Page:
Saturday, December 19, 2009

A Mama's Boy Wishes His Mother A Happy Birthday.

She was raped one night by a few men. Her childhood was lost way to young or more accurately never progressed as the tragedy killed any chance of adulthood. She found drugs and the freedoms of pleasures as she sought to bury her pains by creating an illegal smile. She was pretty, almost a model but not good enough. She met a young doctor with money and married him as that’s what girls like her do. She had it all figured out and her future was set.

The demons of the past haunted her, and her mind left her long before the security and comforts around her would follow. She became pregnant the doctors told her that she drank too much, was and is way too unstable to have a child. They recommended she needed to abort the baby. The doctors were right, but she refused. Maybe that’s all life is…a refusal to die.

She stopped drinking and fought the depression and nine months later I was born. Because of her persistent nature and stubborn attitude I was conceived teaching me at a young age the value of life. It took a strong stand by a strong woman to create me –creation is easy just ask God; it’s the follow through that matters and that’s when the work really begins. My mother was never a worker.

I grew up on the floors of AA meetings listening to fellow travelers tell their tales of woe over fresh coffee and stale air. I was in first or second grade, and I met Officer Friendly in my class that day. That night I met officer friendly at a meeting and they had to explain to me I couldn’t tell anybody about her attendance. I never told anybody. I listened day in, and day out, about the horrors of life and it’s destructive nature. One day at a time of course.

Dad was gone six years later and money was tight it was just my mother and I versus the world. She tried. She really did. When things became too tough and too routine she gave up. We had no money so she sold her body and her soul so that I could eat and have Nintendo games. There were years where things got better and even times they seemed like they were headed in the right direction. But the crash came fast, and it wasn’t pretty. No crash ever is.

I didn’t understand the madness -- how could you when it’s all you know. It was just me and my mother --what wasn’t normal was perfectly ordinary to me as the weird was my environment. Months without electricity, living in filth, strange men visiting my mom’s bedroom, Bob Dylan’s music, fights with God, and fights with each other was a typical American Family in my own distorted view of the world at large. I lived on an emotional rollercoaster for most of my childhood changing as quickly as the Chicago weather and often with a few key pieces of track missing.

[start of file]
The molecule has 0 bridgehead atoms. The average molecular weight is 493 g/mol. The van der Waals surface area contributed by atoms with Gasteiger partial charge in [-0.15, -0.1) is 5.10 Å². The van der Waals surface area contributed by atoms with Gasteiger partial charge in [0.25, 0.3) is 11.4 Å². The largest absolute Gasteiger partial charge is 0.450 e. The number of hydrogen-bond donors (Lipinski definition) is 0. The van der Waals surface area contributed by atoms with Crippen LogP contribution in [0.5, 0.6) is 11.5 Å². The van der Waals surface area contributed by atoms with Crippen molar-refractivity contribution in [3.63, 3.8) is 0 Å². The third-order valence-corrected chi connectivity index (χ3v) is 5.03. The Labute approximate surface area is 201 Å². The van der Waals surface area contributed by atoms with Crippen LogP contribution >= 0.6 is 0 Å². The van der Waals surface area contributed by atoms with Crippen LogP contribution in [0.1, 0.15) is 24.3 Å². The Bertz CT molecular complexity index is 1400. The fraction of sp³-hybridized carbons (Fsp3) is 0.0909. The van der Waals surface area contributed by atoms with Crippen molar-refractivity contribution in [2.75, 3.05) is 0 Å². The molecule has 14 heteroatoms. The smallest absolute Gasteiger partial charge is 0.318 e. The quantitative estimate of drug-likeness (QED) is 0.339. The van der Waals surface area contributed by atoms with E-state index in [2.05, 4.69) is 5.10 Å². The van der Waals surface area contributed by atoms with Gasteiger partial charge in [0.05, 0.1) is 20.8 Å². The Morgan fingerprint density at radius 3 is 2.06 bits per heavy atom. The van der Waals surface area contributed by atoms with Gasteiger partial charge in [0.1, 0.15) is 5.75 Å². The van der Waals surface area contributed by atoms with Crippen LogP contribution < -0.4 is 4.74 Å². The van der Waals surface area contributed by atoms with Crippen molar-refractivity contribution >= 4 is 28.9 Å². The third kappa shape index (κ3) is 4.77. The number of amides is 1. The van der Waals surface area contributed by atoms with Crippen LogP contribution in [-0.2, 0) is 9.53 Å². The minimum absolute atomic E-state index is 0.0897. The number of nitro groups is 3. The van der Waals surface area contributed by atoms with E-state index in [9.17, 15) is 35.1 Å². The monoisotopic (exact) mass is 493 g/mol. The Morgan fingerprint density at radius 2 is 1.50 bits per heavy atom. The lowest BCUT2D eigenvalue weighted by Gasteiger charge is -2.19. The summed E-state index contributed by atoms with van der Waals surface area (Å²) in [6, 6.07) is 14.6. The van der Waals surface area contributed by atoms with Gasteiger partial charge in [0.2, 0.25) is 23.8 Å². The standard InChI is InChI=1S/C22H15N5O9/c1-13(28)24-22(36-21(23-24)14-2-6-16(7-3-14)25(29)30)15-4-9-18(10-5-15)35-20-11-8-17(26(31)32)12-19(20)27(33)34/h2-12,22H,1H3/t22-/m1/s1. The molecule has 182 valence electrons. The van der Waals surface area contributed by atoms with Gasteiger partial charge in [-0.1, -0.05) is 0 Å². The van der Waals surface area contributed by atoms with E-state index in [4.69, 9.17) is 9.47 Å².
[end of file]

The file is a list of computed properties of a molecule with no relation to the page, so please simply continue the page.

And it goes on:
My mother locked me up unjustly in a mental ward. Week after week went by and I became very mad. Mad at the world, mad at my mother, and mad at myself for reason I couldn’t even conjure up. Maybe I was supposed to be violent like the rest of the boys locked up with me? I wasn’t. Perhaps I should have been suicidal like everybody else. I wasn’t. I up until this point in my life was happy. I was confused and I lost my temper and they locked me in the padded room. For most of my life I thought I was the problem and my mother was my salvation but being a fifth grader locked up in a mental ward staring at plush red walls puts everything in perspective. I was misled and lied to, and I wanted to make it right. Shortly after I got out, things started to become clear as I had just come face to face with; real crazy, real bizarre, and the real broken toys nobody wanted to talk about. I was indeed one of them but I was misfiled and more of an observer then a participant. A month and a half of my child hood locked away on the fifth floor of that building.

Four years later after losing everything including a place to live I said good bye to my mother knowing the end was near; I was way too selfish trying to pass high school while trying to be a kid to do anything about it. The last few months were difficult. We first lived with a Viet Nam Vet who would have flash backs in the middle of the night drunk on vodka and smelling of piss too far gone to make the bathroom. I didn’t sleep for a few months as I locked the door to my room which consisted of an air mattress and a television set with a coat hanger for an antenna and a hard steal flashlight for protection. He would yell terrible things into the darkness fighting a war that was up until that point only real to me in a text book. Last I saw of him I got up to take my morning piss and that’s where I found him passed out in the bathroom lying in a pool of blood. He must have hit his head on the toilet as blood was everywhere along with a broken bottle of vodka. I freaked out because I thought somebody scalped him as his hair was hanging half off his head. Turned out it was a toupee and I was late for school.

I still remember the last time I saw my mother as my legal guardian. We had spent a few months living in cars but things were looking up as my mom did what she had to do to get us a little cash and rented a room in a sleazy hotel. It was one room, with a small side bathroom. We had two beds, a TV, our three cats, two dressers, a bible, and a TV guide. To me it was kind of cool living in a hotel and after a few weeks in a car during the winter it was top shelf. We’d been there for two months and my mother seldom left her bed. I left to hang out with friends and avoided a kiss from my mother who was now growing facial hair having given up on all grooming. It was a face of depression, loneliness, and desolation I can never forget, and never will.